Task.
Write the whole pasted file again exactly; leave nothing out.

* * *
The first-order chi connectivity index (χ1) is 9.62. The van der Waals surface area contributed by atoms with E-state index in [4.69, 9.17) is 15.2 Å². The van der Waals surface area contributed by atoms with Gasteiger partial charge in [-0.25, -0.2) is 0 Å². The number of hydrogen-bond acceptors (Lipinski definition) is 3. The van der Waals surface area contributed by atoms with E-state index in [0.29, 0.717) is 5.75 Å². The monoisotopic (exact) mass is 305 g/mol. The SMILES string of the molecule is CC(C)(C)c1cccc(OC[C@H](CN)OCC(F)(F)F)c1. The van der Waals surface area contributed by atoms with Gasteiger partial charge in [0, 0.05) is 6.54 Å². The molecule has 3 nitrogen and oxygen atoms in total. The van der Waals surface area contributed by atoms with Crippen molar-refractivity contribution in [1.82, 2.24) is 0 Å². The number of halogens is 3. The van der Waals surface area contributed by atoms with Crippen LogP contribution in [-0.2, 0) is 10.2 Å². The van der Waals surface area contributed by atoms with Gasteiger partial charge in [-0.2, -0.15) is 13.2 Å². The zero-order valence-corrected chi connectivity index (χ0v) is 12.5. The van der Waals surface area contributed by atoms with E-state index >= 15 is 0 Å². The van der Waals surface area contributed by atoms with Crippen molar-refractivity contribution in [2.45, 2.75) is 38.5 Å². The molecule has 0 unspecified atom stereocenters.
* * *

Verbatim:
The first-order chi connectivity index (χ1) is 9.62. The van der Waals surface area contributed by atoms with E-state index in [4.69, 9.17) is 15.2 Å². The van der Waals surface area contributed by atoms with Gasteiger partial charge in [-0.25, -0.2) is 0 Å². The number of hydrogen-bond acceptors (Lipinski definition) is 3. The van der Waals surface area contributed by atoms with E-state index in [0.29, 0.717) is 5.75 Å². The monoisotopic (exact) mass is 305 g/mol. The SMILES string of the molecule is CC(C)(C)c1cccc(OC[C@H](CN)OCC(F)(F)F)c1. The van der Waals surface area contributed by atoms with Gasteiger partial charge in [0, 0.05) is 6.54 Å². The molecule has 3 nitrogen and oxygen atoms in total. The van der Waals surface area contributed by atoms with Crippen molar-refractivity contribution in [1.82, 2.24) is 0 Å². The number of halogens is 3. The van der Waals surface area contributed by atoms with Crippen LogP contribution in [-0.2, 0) is 10.2 Å². The van der Waals surface area contributed by atoms with Gasteiger partial charge in [-0.2, -0.15) is 13.2 Å². The zero-order valence-corrected chi connectivity index (χ0v) is 12.5. The van der Waals surface area contributed by atoms with E-state index >= 15 is 0 Å². The van der Waals surface area contributed by atoms with Crippen molar-refractivity contribution in [2.45, 2.75) is 38.5 Å². The molecule has 0 unspecified atom stereocenters.